Parliamentary Replies
Published Date: 07 February 2013

Reply to Parliamentary Question on developing standards to assess the quality of financial and investment education




Date: For Parliament Sitting on 6 February 2013

Name and Constituency of Member of Parliament

Mrs Lina Chiam, Non-Constituency MP


To ask the Prime Minister (a) whether a set of standards can be developed to assess the quality of financial and investment education being put out to the public in light of the proliferation of "get-rich-quick" courses typically advertised online; and (b) whether individuals seeking to teach financial topics such as forex, real estate and stock investment can be made to undergo some form of standardised assessment before being allowed to teach.

Answer by Mr Lawrence Wong, Acting Minister for Culture, Community and Youth on behalf of Mr Tharman Shanmugaratnam, Deputy Prime Minister and Minister in Charge of MAS:

1   Mrs Lina Chiam’s question refers to training courses which typically claim to teach investment strategies that will give high and consistent profits within a short period of time.

2   There is a wide range of courses on investments available, from courses charting simple trends to those analyzing volatility.  There are even those which associate stock market movements with movements of the stars.  MAS is not in a position to assess exactly which courses are credible and will make money for consumers.  It is also not meaningful to assess the trainers without considering the content of the courses conducted.  Ultimately, consumers have to decide whether the course and the trainer can deliver on their promises.  To help consumers, there are two things we intend to do more of.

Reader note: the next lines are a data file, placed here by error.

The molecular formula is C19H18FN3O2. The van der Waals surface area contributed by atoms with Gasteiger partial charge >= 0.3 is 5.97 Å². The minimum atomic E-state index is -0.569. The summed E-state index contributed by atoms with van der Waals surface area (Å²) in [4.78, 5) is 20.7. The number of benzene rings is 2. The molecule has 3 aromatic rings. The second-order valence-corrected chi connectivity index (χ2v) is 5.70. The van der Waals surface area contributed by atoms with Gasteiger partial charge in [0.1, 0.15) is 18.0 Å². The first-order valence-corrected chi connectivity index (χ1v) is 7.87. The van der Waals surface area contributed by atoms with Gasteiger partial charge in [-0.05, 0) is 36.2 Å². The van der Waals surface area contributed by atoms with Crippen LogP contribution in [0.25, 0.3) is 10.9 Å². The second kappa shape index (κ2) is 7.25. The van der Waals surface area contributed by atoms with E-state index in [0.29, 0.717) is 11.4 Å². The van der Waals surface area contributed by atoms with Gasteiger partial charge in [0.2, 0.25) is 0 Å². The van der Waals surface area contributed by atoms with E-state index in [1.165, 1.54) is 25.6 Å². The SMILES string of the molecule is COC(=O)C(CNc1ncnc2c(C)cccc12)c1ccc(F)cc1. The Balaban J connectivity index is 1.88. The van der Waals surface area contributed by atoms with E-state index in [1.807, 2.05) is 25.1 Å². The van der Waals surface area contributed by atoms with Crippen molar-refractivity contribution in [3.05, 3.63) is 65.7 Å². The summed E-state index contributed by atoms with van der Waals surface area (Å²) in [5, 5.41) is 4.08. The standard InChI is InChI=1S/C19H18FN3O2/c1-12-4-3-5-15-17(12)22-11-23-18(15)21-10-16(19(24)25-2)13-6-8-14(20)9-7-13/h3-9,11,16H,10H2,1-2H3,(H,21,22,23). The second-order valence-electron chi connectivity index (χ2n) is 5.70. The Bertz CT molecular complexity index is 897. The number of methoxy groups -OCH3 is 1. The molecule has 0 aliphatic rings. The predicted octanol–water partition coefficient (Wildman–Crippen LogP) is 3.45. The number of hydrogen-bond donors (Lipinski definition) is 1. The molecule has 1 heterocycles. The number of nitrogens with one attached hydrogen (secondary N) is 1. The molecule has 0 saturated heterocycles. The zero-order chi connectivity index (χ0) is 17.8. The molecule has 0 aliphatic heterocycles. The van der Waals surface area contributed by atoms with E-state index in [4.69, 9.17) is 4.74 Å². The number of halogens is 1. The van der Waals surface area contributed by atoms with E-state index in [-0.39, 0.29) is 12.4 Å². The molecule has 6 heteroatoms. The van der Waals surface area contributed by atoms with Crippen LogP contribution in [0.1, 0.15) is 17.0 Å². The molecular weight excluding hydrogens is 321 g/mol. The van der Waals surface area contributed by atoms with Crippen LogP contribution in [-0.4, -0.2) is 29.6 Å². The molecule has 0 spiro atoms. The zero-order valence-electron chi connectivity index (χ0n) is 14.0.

3   First, limiting the scope for entities to mislead or deceive consumers through false advertising, which I mentioned in my response to Mr Teo on gold buy-back schemes.  For courses on financial products in particular, MAS will review its regulatory framework to see how it can be tightened to enhance protection for consumers.

4   Second, educating consumers so they can ask the right questions.  MAS has published, through its national financial education programme, MoneySENSE, a consumer alert on “Get-rich Quick Seminars” to highlight the key things that consumers should consider before parting with their monies to attend such training seminars.  MAS will consider developing further guidance on what consumers should look out for when offered these types of courses, such as checking and verifying the qualifications of those providing the training.

5   I urge Singaporeans to be wary of promises of high returns that seem too good to be true.  Whether they are purported investment schemes, training courses or other avenues for profit, they should be viewed with a dose of skepticism.  Consumers should always ask themselves what the catch is.